How Can I Become an Aromatherapist?
Research what it takes to become an aromatherapist. Learn about certification, career options, education requirements and job duties to find out if this is the career for you. Schools offering Allied Health degrees can also be found in these popular choices.
Career Information At a Glance
Aromatherapists are a type of complementary and alternative medicine practitioner who use scents to promote wellness. Take a look at the following chart for an overview of how to enter this field.
|Education/Training Required||Vocational diploma or certificate with hours of required training|
|Key Responsibilities||Use herbs, plant materials and other aromatic substances to alleviate stress, assist patients with overall wellness, help patients alter their moods|
|Certification/Licensure||Certification is available, may need licensure from related field|
|Job Growth (2012-2022)||23% (for all massage therapists)*|
|Median Salary (2014)||$37,180 (for all massage therapists)*|
Source: *U.S. Bureau of Labor Statistics
What Education Do I Need to Work as an Aromatherapist?
Aromatherapist use herbs, plant materials and other aromatic substances to alleviate stress, assist with wellness and alter patients' moods. If you are interested in becoming an aromatherapist, you can enroll in an on-site or online program covering the principles of the alternative healing field. Aromatherapy is a federally unregulated profession, which means that schools and study programs don't have to follow any legal guideline. To ensure standards in the profession, a few groups have been organized by professional aromatherapists to approve educational programs. You might find such programs through massage therapy schools, private institutions and other types of healing art centers.
The Alliance of International Aromatherapists (AIA) (www.alliance-aromatherapists.org) and National Association for Holistic Aromatherapy (NAHA) are both professional organizations that approve aromatherapy training programs. The AIA has three levels of approval. Clinical Level schools are ones that have 400 or more hours of study per graduating student. Professional Level schools are ones that have 200-400 hours of study, and Foundation Level programs have 100-200 hours of study per student.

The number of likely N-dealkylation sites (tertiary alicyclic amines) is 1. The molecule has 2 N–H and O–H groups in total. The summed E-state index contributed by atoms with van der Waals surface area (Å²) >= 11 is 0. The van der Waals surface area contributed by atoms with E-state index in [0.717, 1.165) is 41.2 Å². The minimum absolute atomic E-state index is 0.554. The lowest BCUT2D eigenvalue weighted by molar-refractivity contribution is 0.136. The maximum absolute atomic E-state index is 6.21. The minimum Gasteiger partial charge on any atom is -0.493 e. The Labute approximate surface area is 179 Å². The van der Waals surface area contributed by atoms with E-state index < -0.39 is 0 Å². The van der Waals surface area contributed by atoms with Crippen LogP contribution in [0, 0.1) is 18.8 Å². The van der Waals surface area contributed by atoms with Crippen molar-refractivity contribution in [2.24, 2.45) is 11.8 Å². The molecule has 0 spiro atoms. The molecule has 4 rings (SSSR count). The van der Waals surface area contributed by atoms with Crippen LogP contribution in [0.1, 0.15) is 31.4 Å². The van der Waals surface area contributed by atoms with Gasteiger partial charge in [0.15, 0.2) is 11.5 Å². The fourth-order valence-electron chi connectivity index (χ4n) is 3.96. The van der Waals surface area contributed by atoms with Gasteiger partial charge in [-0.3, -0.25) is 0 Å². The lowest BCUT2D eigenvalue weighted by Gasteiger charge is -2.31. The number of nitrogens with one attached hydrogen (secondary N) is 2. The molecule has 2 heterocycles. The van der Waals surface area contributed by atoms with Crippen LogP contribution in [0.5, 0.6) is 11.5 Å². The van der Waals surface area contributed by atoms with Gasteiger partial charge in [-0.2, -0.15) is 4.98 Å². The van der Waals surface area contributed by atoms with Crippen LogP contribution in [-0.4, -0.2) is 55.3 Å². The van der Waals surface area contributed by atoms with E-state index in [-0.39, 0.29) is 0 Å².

The National Association for Holistic Aromatherapy has two levels of approval for programs. Level I programs are considered basic, with around 30 hours of study focusing on an introduction to aromatherapy and its components. Level II programs must have at least 200 hours of study and are considered professional-level programs.
It is important to find out if your state requires schools to be licensed, and make sure that any school you apply to is licensed in your state if required. It is also important to check the school for any complaints filed by former students or instructors, the level training that the instructors have, the careers graduates go on to have, and whether or not the program will offer you liability insurance.
While enrolled in an aromatherapy program, you are likely to study anatomy and physiology, history, research, applied sciences, chemistry, botany, biology, cultivation, essential oils, hazards and safety, blending, ethics, and business practices. The more courses your program offers, the wider your skill-set will be, and the more able you will be to have a successful career in aromatherapy.
Certification is available for aromatherapists through the Aromatherapy Registration Council (ARC) (www.aromatherapycouncil.com). Certification and registration through the ARC is not the same as licensing, which is not available in any U.S. state. To be registered with the ARC, you will need to pass their exam. To register for the exam, you need to have completed at least one year of a Level II NAHA-approved program, or have proof that you have had similarly adequate training. If you want to have 'hands-on' contact with clients, you will need to be licensed in another field that is regulated such as massage therapy, aesthetics, and other body-work professions.
Begin Your Career
As an aromatherapist, you might find work in salons, spas, hospitals, clinics, massage therapy offices, acupuncture offices, and in other complementary and alternative medicine environments. Some aromatherapists choose to work directly with clients, while others choose to manufacture essential oils, work in a retail setting, become an educator, or even become part of the perfume industry.
To continue researching, browse degree options below for course curriculum, prerequisites and financial aid information. Or, learn more about the subject by reading the related articles below: